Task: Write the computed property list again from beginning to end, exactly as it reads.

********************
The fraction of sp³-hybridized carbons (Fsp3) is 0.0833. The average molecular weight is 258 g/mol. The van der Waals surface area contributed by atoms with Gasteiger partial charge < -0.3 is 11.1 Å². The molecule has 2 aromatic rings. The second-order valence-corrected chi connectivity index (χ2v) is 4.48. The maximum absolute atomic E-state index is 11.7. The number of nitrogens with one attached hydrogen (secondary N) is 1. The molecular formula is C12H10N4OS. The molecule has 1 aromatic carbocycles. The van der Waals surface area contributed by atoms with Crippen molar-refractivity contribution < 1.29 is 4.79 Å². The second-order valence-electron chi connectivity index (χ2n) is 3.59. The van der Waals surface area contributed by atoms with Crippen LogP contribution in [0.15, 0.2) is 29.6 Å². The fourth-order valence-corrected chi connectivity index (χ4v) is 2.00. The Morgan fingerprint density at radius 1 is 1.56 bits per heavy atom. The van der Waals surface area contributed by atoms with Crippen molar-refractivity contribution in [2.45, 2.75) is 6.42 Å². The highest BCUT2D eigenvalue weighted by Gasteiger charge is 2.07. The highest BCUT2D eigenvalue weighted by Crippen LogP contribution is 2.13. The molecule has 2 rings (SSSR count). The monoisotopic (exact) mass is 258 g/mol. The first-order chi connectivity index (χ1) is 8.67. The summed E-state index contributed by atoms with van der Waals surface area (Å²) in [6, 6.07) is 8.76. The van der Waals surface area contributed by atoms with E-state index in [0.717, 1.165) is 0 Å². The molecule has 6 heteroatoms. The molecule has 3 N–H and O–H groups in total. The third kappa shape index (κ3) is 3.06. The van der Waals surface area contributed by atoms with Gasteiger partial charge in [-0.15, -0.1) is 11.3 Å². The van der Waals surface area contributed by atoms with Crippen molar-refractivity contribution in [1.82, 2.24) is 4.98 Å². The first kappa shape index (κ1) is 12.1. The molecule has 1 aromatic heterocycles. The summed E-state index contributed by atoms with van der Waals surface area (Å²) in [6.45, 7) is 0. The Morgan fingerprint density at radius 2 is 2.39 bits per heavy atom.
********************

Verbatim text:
The fraction of sp³-hybridized carbons (Fsp3) is 0.0833. The average molecular weight is 258 g/mol. The van der Waals surface area contributed by atoms with Gasteiger partial charge < -0.3 is 11.1 Å². The molecule has 2 aromatic rings. The second-order valence-corrected chi connectivity index (χ2v) is 4.48. The maximum absolute atomic E-state index is 11.7. The number of nitrogens with one attached hydrogen (secondary N) is 1. The molecular formula is C12H10N4OS. The molecule has 1 aromatic carbocycles. The van der Waals surface area contributed by atoms with Crippen molar-refractivity contribution < 1.29 is 4.79 Å². The second-order valence-electron chi connectivity index (χ2n) is 3.59. The van der Waals surface area contributed by atoms with Crippen LogP contribution in [0.15, 0.2) is 29.6 Å². The fourth-order valence-corrected chi connectivity index (χ4v) is 2.00. The Morgan fingerprint density at radius 1 is 1.56 bits per heavy atom. The van der Waals surface area contributed by atoms with Crippen molar-refractivity contribution in [2.45, 2.75) is 6.42 Å². The highest BCUT2D eigenvalue weighted by Gasteiger charge is 2.07. The highest BCUT2D eigenvalue weighted by Crippen LogP contribution is 2.13. The molecule has 2 rings (SSSR count). The monoisotopic (exact) mass is 258 g/mol. The first-order chi connectivity index (χ1) is 8.67. The summed E-state index contributed by atoms with van der Waals surface area (Å²) in [6, 6.07) is 8.76. The van der Waals surface area contributed by atoms with E-state index in [0.717, 1.165) is 0 Å². The molecule has 6 heteroatoms. The molecule has 3 N–H and O–H groups in total. The third kappa shape index (κ3) is 3.06. The van der Waals surface area contributed by atoms with Gasteiger partial charge in [-0.15, -0.1) is 11.3 Å². The van der Waals surface area contributed by atoms with Crippen molar-refractivity contribution in [1.82, 2.24) is 4.98 Å². The first kappa shape index (κ1) is 12.1. The molecule has 1 aromatic heterocycles. The summed E-state index contributed by atoms with van der Waals surface area (Å²) in [6.45, 7) is 0. The Morgan fingerprint density at radius 2 is 2.39 bits per heavy atom.